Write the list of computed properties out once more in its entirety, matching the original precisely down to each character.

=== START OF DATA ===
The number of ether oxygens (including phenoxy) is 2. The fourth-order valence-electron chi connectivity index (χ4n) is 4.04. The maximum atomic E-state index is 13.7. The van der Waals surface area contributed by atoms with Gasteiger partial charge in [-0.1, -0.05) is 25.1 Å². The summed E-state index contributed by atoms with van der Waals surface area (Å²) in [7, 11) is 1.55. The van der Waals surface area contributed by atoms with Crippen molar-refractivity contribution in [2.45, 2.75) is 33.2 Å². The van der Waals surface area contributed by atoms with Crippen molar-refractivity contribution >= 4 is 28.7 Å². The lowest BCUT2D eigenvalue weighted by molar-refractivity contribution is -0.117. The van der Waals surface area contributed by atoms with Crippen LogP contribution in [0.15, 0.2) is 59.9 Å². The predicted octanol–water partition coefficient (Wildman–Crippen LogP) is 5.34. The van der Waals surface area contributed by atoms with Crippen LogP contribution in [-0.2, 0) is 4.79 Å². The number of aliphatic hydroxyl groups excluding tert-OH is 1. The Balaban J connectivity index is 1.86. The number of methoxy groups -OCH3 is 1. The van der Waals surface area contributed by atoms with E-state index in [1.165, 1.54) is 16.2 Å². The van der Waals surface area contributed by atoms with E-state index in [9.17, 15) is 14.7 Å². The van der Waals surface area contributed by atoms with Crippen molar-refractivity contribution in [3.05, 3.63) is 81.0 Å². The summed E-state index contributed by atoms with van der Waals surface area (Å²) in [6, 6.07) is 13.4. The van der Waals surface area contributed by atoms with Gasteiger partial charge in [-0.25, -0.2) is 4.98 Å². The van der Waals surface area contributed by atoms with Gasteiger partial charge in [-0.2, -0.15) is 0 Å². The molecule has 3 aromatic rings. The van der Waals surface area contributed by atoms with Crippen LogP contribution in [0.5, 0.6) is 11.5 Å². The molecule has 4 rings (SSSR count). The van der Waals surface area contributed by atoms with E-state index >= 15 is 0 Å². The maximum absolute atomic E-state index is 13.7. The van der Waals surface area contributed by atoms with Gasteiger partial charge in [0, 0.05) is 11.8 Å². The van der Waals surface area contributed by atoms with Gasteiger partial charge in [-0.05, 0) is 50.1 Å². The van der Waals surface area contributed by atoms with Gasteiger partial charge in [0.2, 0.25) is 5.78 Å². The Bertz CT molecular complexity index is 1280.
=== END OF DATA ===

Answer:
The number of ether oxygens (including phenoxy) is 2. The fourth-order valence-electron chi connectivity index (χ4n) is 4.04. The maximum atomic E-state index is 13.7. The van der Waals surface area contributed by atoms with Gasteiger partial charge in [-0.1, -0.05) is 25.1 Å². The summed E-state index contributed by atoms with van der Waals surface area (Å²) in [7, 11) is 1.55. The van der Waals surface area contributed by atoms with Crippen molar-refractivity contribution in [2.45, 2.75) is 33.2 Å². The van der Waals surface area contributed by atoms with Crippen molar-refractivity contribution >= 4 is 28.7 Å². The lowest BCUT2D eigenvalue weighted by molar-refractivity contribution is -0.117. The van der Waals surface area contributed by atoms with Crippen LogP contribution in [0.15, 0.2) is 59.9 Å². The predicted octanol–water partition coefficient (Wildman–Crippen LogP) is 5.34. The van der Waals surface area contributed by atoms with Crippen LogP contribution in [-0.2, 0) is 4.79 Å². The number of aliphatic hydroxyl groups excluding tert-OH is 1. The Balaban J connectivity index is 1.86. The number of methoxy groups -OCH3 is 1. The van der Waals surface area contributed by atoms with E-state index in [1.165, 1.54) is 16.2 Å². The van der Waals surface area contributed by atoms with E-state index in [9.17, 15) is 14.7 Å². The van der Waals surface area contributed by atoms with Crippen molar-refractivity contribution in [3.05, 3.63) is 81.0 Å². The summed E-state index contributed by atoms with van der Waals surface area (Å²) in [6, 6.07) is 13.4. The van der Waals surface area contributed by atoms with Gasteiger partial charge in [-0.25, -0.2) is 4.98 Å². The van der Waals surface area contributed by atoms with Gasteiger partial charge in [-0.2, -0.15) is 0 Å². The molecule has 3 aromatic rings. The van der Waals surface area contributed by atoms with Crippen LogP contribution in [0.5, 0.6) is 11.5 Å². The molecule has 4 rings (SSSR count). The van der Waals surface area contributed by atoms with E-state index >= 15 is 0 Å². The maximum absolute atomic E-state index is 13.7. The van der Waals surface area contributed by atoms with Gasteiger partial charge in [0, 0.05) is 11.8 Å². The van der Waals surface area contributed by atoms with Gasteiger partial charge in [-0.05, 0) is 50.1 Å². The van der Waals surface area contributed by atoms with Gasteiger partial charge in [0.2, 0.25) is 5.78 Å². The Bertz CT molecular complexity index is 1280.